Medicare is a uniform national health insurance program for the aged and certain disabled persons. Medicaid is administered by the states within broad federal guidelines and finances health services for certain low-income groups.
Trends in Enrollment, Spending, Health Status, and Managed Care
—The enactment of Medicare and Medicaid in 1965 provided health insurance coverage to millions of Americans. Medicare enrolled 19 million elderly in 1966. Medicaid was phased in by states, except Arizona, and by 1972 enrolled 18 million poor elderly, disabled, and families with dependent children. In 1972, Medicare was amended to include persons younger than 65 years with disabilities who were receiving Social Security disability benefits for 24 months or persons with end-stage renal disease (ESRD), nearly 2 million people.1Since the mid 1980s, Medicaid eligibility has been significantly expanded: enrollment increased 50% from 22 million in 1985 to 33 million in 1993. In recent years,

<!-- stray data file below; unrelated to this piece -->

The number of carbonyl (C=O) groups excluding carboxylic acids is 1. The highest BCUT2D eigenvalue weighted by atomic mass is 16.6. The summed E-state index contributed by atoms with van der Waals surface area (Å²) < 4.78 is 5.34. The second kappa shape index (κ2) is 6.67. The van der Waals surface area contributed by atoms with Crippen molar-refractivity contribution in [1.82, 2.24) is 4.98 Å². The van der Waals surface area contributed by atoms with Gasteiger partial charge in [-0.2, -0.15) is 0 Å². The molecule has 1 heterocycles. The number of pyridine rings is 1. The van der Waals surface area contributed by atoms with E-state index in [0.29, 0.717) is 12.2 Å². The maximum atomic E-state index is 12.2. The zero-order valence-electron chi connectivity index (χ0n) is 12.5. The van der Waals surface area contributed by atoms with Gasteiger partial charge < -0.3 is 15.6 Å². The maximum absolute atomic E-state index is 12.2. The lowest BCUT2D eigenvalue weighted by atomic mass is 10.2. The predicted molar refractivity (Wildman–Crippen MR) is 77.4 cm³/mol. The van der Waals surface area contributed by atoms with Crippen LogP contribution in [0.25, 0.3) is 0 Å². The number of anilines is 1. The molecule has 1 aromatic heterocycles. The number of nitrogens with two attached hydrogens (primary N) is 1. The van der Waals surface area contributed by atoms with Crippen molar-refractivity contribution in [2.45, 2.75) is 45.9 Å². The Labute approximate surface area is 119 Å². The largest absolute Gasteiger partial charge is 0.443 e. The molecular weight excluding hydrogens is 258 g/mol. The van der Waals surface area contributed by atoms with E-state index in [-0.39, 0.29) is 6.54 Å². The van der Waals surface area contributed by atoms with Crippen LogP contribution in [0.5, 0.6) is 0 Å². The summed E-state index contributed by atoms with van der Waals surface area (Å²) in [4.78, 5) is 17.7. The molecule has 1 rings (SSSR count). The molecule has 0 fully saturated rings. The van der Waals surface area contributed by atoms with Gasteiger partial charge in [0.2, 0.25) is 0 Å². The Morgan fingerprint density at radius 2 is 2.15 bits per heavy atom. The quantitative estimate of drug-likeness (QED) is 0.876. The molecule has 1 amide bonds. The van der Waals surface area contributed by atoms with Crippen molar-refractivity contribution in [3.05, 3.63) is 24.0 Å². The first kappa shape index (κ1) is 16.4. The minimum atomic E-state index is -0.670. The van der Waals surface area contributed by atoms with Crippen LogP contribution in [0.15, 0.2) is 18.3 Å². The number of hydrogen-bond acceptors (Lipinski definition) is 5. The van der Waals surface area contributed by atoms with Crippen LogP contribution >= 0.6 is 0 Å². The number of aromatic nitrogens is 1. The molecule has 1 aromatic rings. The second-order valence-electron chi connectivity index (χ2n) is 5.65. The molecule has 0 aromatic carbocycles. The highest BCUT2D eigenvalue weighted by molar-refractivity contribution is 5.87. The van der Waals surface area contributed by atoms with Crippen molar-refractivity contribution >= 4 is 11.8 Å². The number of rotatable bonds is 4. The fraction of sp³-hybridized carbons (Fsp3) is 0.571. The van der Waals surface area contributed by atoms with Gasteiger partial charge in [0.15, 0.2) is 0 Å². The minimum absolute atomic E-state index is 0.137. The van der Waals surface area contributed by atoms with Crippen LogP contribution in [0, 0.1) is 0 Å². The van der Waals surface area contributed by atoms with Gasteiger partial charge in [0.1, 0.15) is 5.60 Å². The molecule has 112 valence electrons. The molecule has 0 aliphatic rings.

De Lew N. The First 30 Years of Medicare and Medicaid. JAMA. 1995;274(3):262-267. doi:10.1001/jama.1995.03530030082040